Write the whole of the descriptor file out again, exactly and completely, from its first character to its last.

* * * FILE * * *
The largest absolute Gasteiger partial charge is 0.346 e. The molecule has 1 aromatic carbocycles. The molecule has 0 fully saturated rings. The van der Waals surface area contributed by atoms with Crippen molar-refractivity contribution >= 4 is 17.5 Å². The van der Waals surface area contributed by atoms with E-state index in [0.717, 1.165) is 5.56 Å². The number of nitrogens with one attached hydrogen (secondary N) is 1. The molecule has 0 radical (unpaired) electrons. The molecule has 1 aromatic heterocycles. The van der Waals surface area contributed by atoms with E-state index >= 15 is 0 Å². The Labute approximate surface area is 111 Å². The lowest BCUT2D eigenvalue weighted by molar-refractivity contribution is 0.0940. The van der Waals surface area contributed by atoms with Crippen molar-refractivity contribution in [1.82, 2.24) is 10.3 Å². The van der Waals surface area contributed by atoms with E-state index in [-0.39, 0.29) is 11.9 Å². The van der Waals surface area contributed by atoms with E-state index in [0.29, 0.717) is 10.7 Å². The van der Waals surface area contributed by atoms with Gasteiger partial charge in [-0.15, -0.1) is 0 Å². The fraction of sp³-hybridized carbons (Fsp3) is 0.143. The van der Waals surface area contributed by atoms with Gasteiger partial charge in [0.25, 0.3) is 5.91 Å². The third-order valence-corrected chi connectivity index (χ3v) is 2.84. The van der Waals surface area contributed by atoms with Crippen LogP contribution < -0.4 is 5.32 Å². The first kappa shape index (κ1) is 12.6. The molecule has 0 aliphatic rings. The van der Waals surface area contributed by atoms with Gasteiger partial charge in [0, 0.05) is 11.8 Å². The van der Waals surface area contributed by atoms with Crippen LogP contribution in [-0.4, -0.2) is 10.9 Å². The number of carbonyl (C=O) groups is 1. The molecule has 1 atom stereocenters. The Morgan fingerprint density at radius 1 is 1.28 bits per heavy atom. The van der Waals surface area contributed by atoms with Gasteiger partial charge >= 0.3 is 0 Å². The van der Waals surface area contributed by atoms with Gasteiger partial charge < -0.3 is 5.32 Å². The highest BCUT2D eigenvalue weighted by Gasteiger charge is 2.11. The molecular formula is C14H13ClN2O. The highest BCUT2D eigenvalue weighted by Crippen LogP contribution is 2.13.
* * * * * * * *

The largest absolute Gasteiger partial charge is 0.346 e. The molecule has 1 aromatic carbocycles. The molecule has 0 fully saturated rings. The van der Waals surface area contributed by atoms with Crippen molar-refractivity contribution >= 4 is 17.5 Å². The van der Waals surface area contributed by atoms with E-state index in [0.717, 1.165) is 5.56 Å². The number of nitrogens with one attached hydrogen (secondary N) is 1. The molecule has 0 radical (unpaired) electrons. The molecule has 1 aromatic heterocycles. The van der Waals surface area contributed by atoms with E-state index >= 15 is 0 Å². The Labute approximate surface area is 111 Å². The lowest BCUT2D eigenvalue weighted by molar-refractivity contribution is 0.0940. The van der Waals surface area contributed by atoms with Crippen molar-refractivity contribution in [1.82, 2.24) is 10.3 Å². The van der Waals surface area contributed by atoms with E-state index in [-0.39, 0.29) is 11.9 Å². The van der Waals surface area contributed by atoms with E-state index in [0.29, 0.717) is 10.7 Å². The van der Waals surface area contributed by atoms with Gasteiger partial charge in [-0.15, -0.1) is 0 Å². The fraction of sp³-hybridized carbons (Fsp3) is 0.143. The van der Waals surface area contributed by atoms with Gasteiger partial charge in [0.25, 0.3) is 5.91 Å². The third-order valence-corrected chi connectivity index (χ3v) is 2.84. The van der Waals surface area contributed by atoms with Crippen LogP contribution < -0.4 is 5.32 Å². The first kappa shape index (κ1) is 12.6. The molecule has 0 aliphatic rings. The van der Waals surface area contributed by atoms with Gasteiger partial charge in [0, 0.05) is 11.8 Å². The van der Waals surface area contributed by atoms with Crippen LogP contribution in [-0.4, -0.2) is 10.9 Å². The number of carbonyl (C=O) groups is 1. The molecule has 1 atom stereocenters. The Morgan fingerprint density at radius 1 is 1.28 bits per heavy atom. The van der Waals surface area contributed by atoms with Gasteiger partial charge >= 0.3 is 0 Å². The van der Waals surface area contributed by atoms with Gasteiger partial charge < -0.3 is 5.32 Å². The highest BCUT2D eigenvalue weighted by Gasteiger charge is 2.11. The molecular formula is C14H13ClN2O. The highest BCUT2D eigenvalue weighted by Crippen LogP contribution is 2.13.